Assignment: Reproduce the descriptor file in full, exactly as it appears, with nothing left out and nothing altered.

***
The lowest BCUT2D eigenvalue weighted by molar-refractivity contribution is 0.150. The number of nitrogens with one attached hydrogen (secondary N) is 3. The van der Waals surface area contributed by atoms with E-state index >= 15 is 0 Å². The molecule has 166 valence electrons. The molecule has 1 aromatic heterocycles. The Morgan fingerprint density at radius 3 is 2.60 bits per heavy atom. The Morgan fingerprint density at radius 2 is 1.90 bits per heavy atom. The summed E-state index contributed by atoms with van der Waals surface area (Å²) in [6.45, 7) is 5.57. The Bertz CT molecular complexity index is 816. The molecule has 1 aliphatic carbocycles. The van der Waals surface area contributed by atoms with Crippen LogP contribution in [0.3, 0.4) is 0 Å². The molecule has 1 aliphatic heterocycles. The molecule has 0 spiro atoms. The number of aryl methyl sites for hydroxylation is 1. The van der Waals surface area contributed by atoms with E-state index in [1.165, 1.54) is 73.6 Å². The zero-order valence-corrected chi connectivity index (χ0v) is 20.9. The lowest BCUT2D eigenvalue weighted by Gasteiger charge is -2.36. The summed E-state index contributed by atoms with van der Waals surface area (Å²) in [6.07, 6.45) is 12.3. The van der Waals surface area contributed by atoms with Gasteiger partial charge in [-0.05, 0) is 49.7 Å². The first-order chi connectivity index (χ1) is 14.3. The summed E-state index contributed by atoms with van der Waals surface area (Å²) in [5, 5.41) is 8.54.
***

The lowest BCUT2D eigenvalue weighted by molar-refractivity contribution is 0.150. The number of nitrogens with one attached hydrogen (secondary N) is 3. The van der Waals surface area contributed by atoms with E-state index >= 15 is 0 Å². The molecule has 166 valence electrons. The molecule has 1 aromatic heterocycles. The Morgan fingerprint density at radius 3 is 2.60 bits per heavy atom. The Morgan fingerprint density at radius 2 is 1.90 bits per heavy atom. The summed E-state index contributed by atoms with van der Waals surface area (Å²) in [6.45, 7) is 5.57. The Bertz CT molecular complexity index is 816. The molecule has 1 aliphatic carbocycles. The van der Waals surface area contributed by atoms with Crippen LogP contribution in [0.3, 0.4) is 0 Å². The molecule has 1 aliphatic heterocycles. The molecule has 0 spiro atoms. The number of aryl methyl sites for hydroxylation is 1. The van der Waals surface area contributed by atoms with E-state index in [1.165, 1.54) is 73.6 Å². The zero-order valence-corrected chi connectivity index (χ0v) is 20.9. The lowest BCUT2D eigenvalue weighted by Gasteiger charge is -2.36. The summed E-state index contributed by atoms with van der Waals surface area (Å²) in [6.07, 6.45) is 12.3. The van der Waals surface area contributed by atoms with Gasteiger partial charge in [-0.05, 0) is 49.7 Å². The first-order chi connectivity index (χ1) is 14.3. The summed E-state index contributed by atoms with van der Waals surface area (Å²) in [5, 5.41) is 8.54.